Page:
I appreciate your help, but you are on a MUCH higher level than I when it comes to this stuff... i.e. you mention DUAL-STACK like it's nothing...  I had NO IDEA what DUAL-STACK was the first time I heard it a week ago...  I searched and watched videos about it...  total chaos in my mind.  just didn't get it.  Then I asked for a SIMPLE explanation of it here, train_wreck came to the rescue.  So the thing is I understand a lot of what you are saying (after researching etc), but man, some things, I have NO CLUE...so I get LOST again.  You eat & breath this stuff.  I do not...getting a good taste of it though! ; )

 

It's pretty simple my problem, I just want to make sure Essentials is CONFIGURED correctly at first install.  I know how to do everything in Essentials using the DASHBOARD...eezy breezy...  I can fumble around SERVER MANAGER with AD, DNS, and DHCP.  But appparently, Essentials during install, then the config wizard sets up everythign automagically correct?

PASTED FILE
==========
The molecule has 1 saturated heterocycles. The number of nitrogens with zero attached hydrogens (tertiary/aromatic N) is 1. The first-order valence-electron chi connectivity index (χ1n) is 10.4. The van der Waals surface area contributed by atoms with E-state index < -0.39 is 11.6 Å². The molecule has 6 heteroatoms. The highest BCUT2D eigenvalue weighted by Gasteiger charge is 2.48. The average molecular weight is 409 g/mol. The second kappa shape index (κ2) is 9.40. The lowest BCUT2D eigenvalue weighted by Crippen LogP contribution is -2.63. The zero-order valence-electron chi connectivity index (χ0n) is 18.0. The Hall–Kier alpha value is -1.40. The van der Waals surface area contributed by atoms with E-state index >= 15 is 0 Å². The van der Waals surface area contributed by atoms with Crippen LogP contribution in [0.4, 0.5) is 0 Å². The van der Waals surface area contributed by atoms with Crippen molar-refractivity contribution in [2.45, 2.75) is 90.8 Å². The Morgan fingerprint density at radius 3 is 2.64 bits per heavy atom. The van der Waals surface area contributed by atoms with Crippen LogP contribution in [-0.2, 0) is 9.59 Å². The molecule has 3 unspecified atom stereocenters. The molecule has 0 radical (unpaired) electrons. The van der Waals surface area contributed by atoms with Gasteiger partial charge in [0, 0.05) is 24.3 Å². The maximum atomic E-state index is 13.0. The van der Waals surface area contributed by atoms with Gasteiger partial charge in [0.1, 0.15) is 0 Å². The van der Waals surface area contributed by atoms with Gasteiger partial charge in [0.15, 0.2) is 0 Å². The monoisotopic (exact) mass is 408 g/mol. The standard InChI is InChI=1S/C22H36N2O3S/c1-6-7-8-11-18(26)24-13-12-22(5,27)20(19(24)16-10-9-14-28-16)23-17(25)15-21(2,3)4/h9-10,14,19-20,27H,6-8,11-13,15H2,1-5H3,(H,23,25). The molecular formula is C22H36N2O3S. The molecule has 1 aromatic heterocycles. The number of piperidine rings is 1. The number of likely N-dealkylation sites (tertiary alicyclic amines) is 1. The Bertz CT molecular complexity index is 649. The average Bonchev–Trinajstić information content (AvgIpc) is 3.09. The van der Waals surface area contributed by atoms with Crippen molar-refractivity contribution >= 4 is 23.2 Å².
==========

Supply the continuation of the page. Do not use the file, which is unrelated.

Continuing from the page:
That is where I am at, pretty simply.

 

I can enter the information let it do it's thing. easy.

 

BUT.  FROM WHAT I WAS TOLD IN THE BEGINNING!  TURN OFF ALL DHCP ON THE ROUTER!

 

OK.  SIMPLE for IPv4.

 

From you PROFESSIONAL experience, what should I do next?  Do as you say and UNCHECK Stateful correct and do not mess with anything else.  I just want to make sure that my network setup is correct when Essentials does it autoconfig stuff.  Then I won;t have to mess with DHCP, scopes, DNS forwarders etc correct?  Remember, Essentials was supposed to be easier for the newbies like me.

 

Keep in mind, I just want the server set up correctly and for the future.  i.e. if IPv6 isn't supposed to be OFF or removed etc etc, then what needs to be done to keep it working as it should?  Again, I was told to turn off all DHCP on router and let the SERVER do all DHCP.  Simple as that...that's all I am asking for pretty much.  Nothing more really.

 

Thank you.  Your help is truly appreciated.